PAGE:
Monday 19 March 2018

RAF jets scrambled to attack Isil in Syria an hour after vote

Britain's Prime Minister David Cameron
Britain's Prime Minister David Cameron

Ryan Hooper

The operation to degrade Isil will require patience and persistence, British Prime Minister David Cameron has warned, as RAF warplanes mounted their first strikes against the extremists in their Syrian heartlands.

Within an hour of a Commons vote authorising military action, the first Tornado GR4 fighter bombers were in the air heading for an Isil-controlled oil field in eastern Syria.

Mr Cameron said that he welcomed the strong support across parliament with MPs from six different parties backing "this necessary action".

"We are going to need to be patient and persistent. This is going to take time. It is complex, it is difficult what we are asking our pilots to do, and our thoughts should be with them and their families."

"There will be strong support from our allies because they wanted us to join them in taking this action," Mr Cameron said.

"There will be very strong support from Muslim countries, Gulf countries, that have asked to us to take part in this action as part of a process that will help to deliver the political and diplomatic change that we need in Syria as well."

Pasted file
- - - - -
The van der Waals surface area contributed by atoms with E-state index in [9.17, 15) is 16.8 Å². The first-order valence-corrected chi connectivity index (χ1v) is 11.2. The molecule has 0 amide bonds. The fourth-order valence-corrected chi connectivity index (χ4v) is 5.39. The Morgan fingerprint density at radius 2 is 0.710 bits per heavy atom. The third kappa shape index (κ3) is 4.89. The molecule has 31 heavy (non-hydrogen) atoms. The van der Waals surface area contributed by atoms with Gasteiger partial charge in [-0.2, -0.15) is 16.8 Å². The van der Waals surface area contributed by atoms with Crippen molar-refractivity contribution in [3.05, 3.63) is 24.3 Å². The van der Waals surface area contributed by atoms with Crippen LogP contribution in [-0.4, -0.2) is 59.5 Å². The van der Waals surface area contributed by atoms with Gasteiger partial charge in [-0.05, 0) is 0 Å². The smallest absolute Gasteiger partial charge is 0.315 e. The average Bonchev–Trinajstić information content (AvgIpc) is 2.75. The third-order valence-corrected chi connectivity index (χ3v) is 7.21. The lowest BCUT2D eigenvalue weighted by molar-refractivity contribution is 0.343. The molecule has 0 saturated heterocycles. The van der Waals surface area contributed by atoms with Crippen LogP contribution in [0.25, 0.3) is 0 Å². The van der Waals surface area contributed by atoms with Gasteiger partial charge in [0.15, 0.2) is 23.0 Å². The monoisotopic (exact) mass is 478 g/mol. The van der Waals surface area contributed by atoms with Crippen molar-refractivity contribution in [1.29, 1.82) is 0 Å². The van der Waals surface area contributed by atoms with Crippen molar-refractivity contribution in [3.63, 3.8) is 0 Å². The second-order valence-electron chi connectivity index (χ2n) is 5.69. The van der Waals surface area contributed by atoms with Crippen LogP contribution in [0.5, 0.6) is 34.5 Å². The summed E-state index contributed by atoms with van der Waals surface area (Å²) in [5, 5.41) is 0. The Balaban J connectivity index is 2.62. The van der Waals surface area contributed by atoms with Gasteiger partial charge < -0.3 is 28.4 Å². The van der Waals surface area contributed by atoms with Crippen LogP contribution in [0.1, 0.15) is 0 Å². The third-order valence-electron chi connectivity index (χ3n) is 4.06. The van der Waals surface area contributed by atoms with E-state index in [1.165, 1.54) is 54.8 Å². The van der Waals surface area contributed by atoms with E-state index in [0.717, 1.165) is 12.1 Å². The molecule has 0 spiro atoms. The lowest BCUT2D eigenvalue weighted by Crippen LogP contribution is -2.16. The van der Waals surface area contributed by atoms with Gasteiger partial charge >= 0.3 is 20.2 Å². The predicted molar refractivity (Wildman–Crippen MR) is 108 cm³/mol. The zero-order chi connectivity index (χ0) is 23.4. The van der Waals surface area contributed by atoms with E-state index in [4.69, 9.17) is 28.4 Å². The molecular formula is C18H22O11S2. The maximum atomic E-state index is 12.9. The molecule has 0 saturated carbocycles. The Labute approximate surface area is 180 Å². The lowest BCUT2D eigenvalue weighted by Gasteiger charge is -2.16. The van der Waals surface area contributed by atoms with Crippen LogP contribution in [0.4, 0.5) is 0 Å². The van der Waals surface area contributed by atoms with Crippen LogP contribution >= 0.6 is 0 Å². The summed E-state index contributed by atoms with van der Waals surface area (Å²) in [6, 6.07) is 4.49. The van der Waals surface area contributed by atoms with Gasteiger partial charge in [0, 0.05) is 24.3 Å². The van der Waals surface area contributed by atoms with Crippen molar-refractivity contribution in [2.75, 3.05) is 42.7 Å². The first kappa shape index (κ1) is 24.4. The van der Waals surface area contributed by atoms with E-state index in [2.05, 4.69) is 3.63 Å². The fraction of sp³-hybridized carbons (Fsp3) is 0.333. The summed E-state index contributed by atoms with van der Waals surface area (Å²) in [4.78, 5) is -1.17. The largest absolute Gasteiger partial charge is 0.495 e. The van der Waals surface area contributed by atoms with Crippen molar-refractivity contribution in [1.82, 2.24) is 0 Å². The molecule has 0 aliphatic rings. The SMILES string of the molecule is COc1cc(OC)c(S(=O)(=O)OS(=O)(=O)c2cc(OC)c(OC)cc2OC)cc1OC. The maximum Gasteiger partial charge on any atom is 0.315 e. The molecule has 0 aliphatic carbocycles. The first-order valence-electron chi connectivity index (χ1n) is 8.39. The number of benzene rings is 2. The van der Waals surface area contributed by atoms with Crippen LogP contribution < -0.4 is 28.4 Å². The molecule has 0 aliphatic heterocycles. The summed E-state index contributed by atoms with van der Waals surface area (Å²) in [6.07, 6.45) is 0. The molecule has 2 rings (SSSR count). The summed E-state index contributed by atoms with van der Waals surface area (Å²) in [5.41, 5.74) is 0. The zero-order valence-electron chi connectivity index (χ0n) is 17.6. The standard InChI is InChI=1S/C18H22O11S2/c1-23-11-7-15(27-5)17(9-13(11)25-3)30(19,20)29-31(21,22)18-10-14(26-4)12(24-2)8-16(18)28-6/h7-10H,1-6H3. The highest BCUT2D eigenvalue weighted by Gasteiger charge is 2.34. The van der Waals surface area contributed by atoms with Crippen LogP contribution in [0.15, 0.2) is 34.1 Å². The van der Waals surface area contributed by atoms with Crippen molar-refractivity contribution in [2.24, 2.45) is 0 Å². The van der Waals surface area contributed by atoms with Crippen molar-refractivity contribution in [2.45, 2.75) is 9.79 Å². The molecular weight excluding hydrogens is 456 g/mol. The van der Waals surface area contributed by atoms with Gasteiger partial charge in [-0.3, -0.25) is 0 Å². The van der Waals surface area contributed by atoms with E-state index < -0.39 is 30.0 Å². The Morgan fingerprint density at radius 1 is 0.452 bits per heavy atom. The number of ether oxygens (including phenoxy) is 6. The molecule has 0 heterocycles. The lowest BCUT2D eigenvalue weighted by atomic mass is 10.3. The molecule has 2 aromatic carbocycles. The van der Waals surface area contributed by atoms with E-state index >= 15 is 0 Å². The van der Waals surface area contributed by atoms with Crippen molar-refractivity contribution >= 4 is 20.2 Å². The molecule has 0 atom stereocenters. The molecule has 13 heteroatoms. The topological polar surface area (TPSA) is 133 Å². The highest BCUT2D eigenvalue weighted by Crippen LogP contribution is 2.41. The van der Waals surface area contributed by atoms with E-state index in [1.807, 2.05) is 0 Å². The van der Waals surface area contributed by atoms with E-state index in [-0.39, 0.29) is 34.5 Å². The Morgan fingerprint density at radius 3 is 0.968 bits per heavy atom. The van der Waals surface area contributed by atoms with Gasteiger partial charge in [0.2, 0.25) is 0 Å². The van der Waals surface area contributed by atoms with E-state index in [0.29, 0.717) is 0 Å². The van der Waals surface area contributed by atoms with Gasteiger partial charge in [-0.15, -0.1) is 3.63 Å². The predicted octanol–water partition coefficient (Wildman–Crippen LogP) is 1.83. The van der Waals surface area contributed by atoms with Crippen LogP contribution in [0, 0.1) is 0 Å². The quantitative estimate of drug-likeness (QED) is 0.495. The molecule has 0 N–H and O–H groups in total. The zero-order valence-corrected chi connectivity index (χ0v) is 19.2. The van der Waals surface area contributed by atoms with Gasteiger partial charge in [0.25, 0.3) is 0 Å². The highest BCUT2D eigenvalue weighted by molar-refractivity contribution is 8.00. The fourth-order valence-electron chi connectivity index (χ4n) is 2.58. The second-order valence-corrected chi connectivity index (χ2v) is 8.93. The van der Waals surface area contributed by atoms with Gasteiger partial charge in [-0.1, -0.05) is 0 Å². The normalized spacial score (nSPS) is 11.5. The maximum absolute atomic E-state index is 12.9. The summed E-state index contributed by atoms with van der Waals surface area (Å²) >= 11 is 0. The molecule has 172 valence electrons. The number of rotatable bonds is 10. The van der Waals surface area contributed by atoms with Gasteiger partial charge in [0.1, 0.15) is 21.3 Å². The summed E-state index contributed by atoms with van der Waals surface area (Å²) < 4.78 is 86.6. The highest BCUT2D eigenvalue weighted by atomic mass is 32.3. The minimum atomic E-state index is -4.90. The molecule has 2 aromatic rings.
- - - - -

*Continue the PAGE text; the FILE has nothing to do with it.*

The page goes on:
Four Tornados carrying Paveway IV guided bombs took part in the first raids overnight, targeting the extensive Omar oil field - close to the border with Iraq - which Isil uses to help finance its operations.

In a statement, the Ministry of Defence said that the jets - supported by a Voyager air refuelling tanker, an unmanned Reaper drone and other coalition aircraft - had attacked six targets.


"Carefully selected elements of the oilfield infrastructure were targeted, ensuring the strikes will have a significant impact on Daesh's ability to extract the oil to fund their terrorism," the statement said, using an Arabic name for Isil.

"By extending RAF offensive operations into Syria, our aircraft are now able to help dismantle the means by which Daesh plan, direct and sustain their campaign of terror.

"Before our aircrew conducted their attacks, as is normal they used the aircraft's advanced sensors to confirm that no civilians were in the proximity of the targets, who might be placed at risk. Our initial analysis of the operation indicates that the strikes were successful."

Irish Independent

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